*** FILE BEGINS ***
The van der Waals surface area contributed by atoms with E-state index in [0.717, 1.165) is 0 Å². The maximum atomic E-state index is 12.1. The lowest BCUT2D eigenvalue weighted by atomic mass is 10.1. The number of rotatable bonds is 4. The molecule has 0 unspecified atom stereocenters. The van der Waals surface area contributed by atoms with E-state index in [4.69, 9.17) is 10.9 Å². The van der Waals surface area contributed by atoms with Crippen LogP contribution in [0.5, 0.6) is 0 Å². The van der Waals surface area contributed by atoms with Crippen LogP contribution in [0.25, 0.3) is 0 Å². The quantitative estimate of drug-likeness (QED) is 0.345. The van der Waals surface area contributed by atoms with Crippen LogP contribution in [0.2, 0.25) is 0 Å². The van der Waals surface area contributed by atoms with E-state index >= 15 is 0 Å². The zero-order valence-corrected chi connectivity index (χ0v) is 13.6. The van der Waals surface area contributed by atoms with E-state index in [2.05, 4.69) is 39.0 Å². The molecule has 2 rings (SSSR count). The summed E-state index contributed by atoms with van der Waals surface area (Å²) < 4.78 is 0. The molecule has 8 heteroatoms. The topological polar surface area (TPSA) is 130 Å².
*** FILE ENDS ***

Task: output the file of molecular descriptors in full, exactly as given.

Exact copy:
The van der Waals surface area contributed by atoms with E-state index in [0.717, 1.165) is 0 Å². The maximum atomic E-state index is 12.1. The lowest BCUT2D eigenvalue weighted by atomic mass is 10.1. The number of rotatable bonds is 4. The molecule has 0 unspecified atom stereocenters. The van der Waals surface area contributed by atoms with E-state index in [4.69, 9.17) is 10.9 Å². The van der Waals surface area contributed by atoms with Crippen LogP contribution in [0.5, 0.6) is 0 Å². The van der Waals surface area contributed by atoms with Crippen LogP contribution in [0.25, 0.3) is 0 Å². The quantitative estimate of drug-likeness (QED) is 0.345. The van der Waals surface area contributed by atoms with Crippen LogP contribution in [0.2, 0.25) is 0 Å². The van der Waals surface area contributed by atoms with E-state index >= 15 is 0 Å². The zero-order valence-corrected chi connectivity index (χ0v) is 13.6. The van der Waals surface area contributed by atoms with E-state index in [2.05, 4.69) is 39.0 Å². The molecule has 2 rings (SSSR count). The summed E-state index contributed by atoms with van der Waals surface area (Å²) < 4.78 is 0. The molecule has 8 heteroatoms. The topological polar surface area (TPSA) is 130 Å².